Some quick tips to prep “The Royal Mum-To-Be” for Her hospital experience from the managing editor at care.com, Katie Bughee.
1. You will lose all sense of pride. I remember trying to cover up in front of the nurses. But by Day 2 you’ve been poked, prodded and looked at by every doctor, nurse and orderly in the building. I think the food crew even saw my bum. And as the prudest person in America, I couldn’t have cared less.
2. All the planning you’ve done, might go out the window. I spent an entire weekend in couples’ Lamaze class. I had a birth plan paired with birthing music. My pantry and freezer were stocked with popsicles and carb-filled foods to fuel me (and cool me) for the hours spent in labor before we headed to the hospital. And then, two weeks before my due date, I woke up feeling funny. Strange enough to head to the ER. I had a rare form of preeclampsia and the baby needed to come out right away. Emergency c-section. No popsicles. And no Beyonce.
3. Screaming at Wills will help. It really will. And here’s the secret: Anything you say during labor cannot be held against you. This also applies to the first year of birth. Anything said between the hours of 12 and 4 a.m. cannot be brought up the next day.
4. Breastfeeding might be harder than anything you’ve ever done. This is what my husband tells any pregnant woman he knows. It took machines, apparati, lactation consultants, a devoted husband, and at least 4 hands to get my first baby to eat. After Day 5 and still using pumps, massage techniques, gels and creams, I looked at my husband and said “When we met freshman year of college, did you ever imagine you’d be handling my boobs this way?!” But honestly, you should let people help you, especially Will. It will bring you closer than you ever thought possible. And, once it happens, you’ll find your groove.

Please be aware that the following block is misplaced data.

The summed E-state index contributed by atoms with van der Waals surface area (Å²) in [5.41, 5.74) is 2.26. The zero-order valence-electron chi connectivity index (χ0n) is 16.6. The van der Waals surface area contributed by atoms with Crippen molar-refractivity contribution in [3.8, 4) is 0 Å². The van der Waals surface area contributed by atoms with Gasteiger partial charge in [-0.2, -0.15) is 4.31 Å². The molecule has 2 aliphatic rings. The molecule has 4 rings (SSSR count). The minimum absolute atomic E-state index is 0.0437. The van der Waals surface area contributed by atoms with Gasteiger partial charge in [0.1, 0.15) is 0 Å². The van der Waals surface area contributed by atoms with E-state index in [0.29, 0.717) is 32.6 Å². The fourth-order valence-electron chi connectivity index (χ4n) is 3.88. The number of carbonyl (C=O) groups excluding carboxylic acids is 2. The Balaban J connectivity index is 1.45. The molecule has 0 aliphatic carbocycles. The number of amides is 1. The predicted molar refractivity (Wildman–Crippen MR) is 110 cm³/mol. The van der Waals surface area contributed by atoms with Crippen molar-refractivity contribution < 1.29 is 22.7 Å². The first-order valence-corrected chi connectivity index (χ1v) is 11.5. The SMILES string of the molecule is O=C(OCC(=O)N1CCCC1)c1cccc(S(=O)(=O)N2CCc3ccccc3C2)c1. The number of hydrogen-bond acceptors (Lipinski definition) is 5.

5. It’s okay for the baby to sleep in the hospital nursery. So many moms will tell you that their baby slept next to them every night in the hospital. Well, good for them. But I bet they didn’t sleep one wink. You will hear every gurgle your future prince or princess makes. Let a nurse take him or her to a nursery for the night, and bring you your baby when it’s time to eat. You’re going to have this baby for the next 60 or more years. You might as well nap now.
6. Ask for help. Truly. Maybe women used to do this all by themselves back in the day and yay for them. But if you have the opportunity to have night nurses, nannies and loving family help you with this newborn – take it. You are still in charge (or, the baby is). Once you feel like they are intruding more than helping, you can start cutting back their hours.
7. Find a new-mom friend. It may be hard in the Royal world to find trustworthy friends who are going through the same stages of life as you. It’s not like you can meet someone at the grocery store and strike up a convo. But a friend will help you break out of the comfort zone of your sweatpants and jammies. Make a goal to get out of the house for at least an hour each day, breastfeed in a public area (gasp!), or talk through concerns – with someone. Even if it’s your Mum or Pippa.
8. Don’t let Harry and his smartphone camera anywhere near your birth. We’ve seen the Vegas pics. Enough said.
9. You’re the Queen for the day. Don’t worry about anyone else, the schedules, the press. This day is about you, your husband and your baby. And once this beautiful bundle is born, make sure everyone takes precious care of you – while you care for your new addition.
Good luck to you, Kate. And if you’re looking for any name ideas, we’ve come up with 10 Royal Baby Names.